As brands like Gucci attempt to grow their businesses by leaps and bounds, there will be consequences to flooding the market. Ulla-Maaria Mutanen, who manages the Hobbyprincess blog, had a provocative discussion about the trend against mass brands in Europe and Japan.
An increasing number of people prefer to buy their apparel
from a designer someone has recommended, or one that they personally
know. Ulla describes her concept of craftblogging - producing hand-made
fashion items and publishing them on weblogs.
Ulla goes on to provide more concrete examples on her blog, showing how concepts like iLife could be modified to enable consumers to interact more frequently with their tailors; TypePad could be used to build a brand, self-promotion and begin selling items via PayPal and eBay; and last.fm coold be modified to provide a recommendation system for fashion.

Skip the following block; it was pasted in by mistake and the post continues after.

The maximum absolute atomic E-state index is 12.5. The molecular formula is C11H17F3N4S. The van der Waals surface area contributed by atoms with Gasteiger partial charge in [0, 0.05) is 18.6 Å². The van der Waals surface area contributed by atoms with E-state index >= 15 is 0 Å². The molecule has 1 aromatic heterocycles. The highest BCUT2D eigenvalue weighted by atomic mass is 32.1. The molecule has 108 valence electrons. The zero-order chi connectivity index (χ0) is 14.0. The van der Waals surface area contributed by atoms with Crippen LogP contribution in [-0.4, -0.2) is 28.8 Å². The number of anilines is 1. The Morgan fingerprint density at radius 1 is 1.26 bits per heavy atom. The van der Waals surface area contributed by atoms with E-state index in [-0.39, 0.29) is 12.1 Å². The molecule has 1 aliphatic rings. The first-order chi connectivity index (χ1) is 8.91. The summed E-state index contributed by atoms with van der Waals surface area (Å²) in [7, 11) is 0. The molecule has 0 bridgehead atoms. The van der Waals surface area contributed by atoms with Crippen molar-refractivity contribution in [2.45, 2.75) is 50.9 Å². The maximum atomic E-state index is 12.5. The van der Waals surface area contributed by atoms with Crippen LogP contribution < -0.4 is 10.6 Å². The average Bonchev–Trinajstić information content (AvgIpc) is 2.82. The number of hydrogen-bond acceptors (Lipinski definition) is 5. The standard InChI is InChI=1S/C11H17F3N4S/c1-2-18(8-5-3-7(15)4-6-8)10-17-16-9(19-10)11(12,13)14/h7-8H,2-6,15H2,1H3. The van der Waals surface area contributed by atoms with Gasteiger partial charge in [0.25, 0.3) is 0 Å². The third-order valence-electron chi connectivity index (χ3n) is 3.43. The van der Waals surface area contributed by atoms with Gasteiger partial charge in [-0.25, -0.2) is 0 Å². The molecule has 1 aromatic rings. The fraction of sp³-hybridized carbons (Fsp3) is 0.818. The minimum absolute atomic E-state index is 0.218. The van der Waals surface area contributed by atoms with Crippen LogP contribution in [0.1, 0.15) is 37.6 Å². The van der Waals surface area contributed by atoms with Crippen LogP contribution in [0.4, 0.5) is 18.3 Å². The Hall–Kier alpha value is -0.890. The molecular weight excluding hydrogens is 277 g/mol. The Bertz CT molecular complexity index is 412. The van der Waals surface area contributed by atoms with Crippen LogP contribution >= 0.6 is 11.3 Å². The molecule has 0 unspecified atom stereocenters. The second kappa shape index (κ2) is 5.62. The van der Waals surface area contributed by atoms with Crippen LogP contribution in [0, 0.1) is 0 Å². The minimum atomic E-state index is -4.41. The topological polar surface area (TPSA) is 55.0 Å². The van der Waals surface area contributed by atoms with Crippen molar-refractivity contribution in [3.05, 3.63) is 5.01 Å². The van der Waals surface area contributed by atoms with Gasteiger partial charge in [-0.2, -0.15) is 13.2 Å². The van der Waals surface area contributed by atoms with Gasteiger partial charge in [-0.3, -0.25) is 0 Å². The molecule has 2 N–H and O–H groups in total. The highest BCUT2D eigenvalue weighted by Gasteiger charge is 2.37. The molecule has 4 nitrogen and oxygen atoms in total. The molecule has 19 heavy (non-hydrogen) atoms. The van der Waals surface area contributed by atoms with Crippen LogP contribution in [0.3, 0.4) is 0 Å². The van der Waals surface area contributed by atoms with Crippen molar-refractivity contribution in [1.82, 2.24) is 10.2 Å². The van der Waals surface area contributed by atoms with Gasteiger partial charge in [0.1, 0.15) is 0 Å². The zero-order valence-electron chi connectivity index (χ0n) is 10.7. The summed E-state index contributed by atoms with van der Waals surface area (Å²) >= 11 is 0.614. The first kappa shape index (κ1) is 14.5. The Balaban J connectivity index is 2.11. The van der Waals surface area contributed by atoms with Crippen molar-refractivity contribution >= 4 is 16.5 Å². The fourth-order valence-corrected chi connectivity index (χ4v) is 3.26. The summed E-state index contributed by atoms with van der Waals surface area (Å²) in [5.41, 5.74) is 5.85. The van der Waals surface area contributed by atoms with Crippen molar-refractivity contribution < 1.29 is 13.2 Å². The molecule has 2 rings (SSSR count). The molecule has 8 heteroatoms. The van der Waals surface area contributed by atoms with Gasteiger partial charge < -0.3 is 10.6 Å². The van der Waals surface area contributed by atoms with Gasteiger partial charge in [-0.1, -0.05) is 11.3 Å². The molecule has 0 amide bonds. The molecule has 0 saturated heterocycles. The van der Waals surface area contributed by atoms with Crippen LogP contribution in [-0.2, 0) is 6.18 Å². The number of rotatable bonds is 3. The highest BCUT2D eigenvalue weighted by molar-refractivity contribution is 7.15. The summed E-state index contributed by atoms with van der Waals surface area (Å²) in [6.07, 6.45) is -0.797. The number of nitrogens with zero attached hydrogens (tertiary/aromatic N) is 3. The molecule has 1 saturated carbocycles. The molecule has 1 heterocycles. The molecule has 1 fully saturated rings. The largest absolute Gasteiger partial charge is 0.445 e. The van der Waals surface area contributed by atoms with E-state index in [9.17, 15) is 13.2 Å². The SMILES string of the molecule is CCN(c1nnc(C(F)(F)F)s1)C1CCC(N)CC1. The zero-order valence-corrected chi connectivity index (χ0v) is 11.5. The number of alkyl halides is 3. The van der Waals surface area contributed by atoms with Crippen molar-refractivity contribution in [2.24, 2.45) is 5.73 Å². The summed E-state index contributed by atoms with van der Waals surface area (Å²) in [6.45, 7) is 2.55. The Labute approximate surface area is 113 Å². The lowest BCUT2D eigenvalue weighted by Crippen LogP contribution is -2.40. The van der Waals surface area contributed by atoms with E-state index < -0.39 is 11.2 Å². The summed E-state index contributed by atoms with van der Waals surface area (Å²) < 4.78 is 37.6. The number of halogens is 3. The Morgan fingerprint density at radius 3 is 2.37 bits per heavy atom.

The challenge is to capture real-time information about consumer desires, then act. I've written how this could work for newsrooms; the Economist has a great piece on how Zara is doing this for fashion in Europe. When Spain's Crown Prince Felipe and Letizia Ortiz Rocasolano announced their engagement in 2003, the bride-to-be wore a stylish white trouser suit - which caused a stir among those concerned with royal protocol. Zara took that look and made it available in its stores almost instantly.
Instead of trying to create demand for new trends in the summer and winter seasons using the catwalks of fashion shows, Zara studies the demands of the customers in its stores and then tries to deliver an appropriate design at lightning speed.
A retail information network - a la StoreTrak - that could capture real time information on consumer desires, analyze it, and make that information available to a network of independent designers, who would then remix those designs, using their own sensibilities to do their own riffs, would be a very nice addition to couture.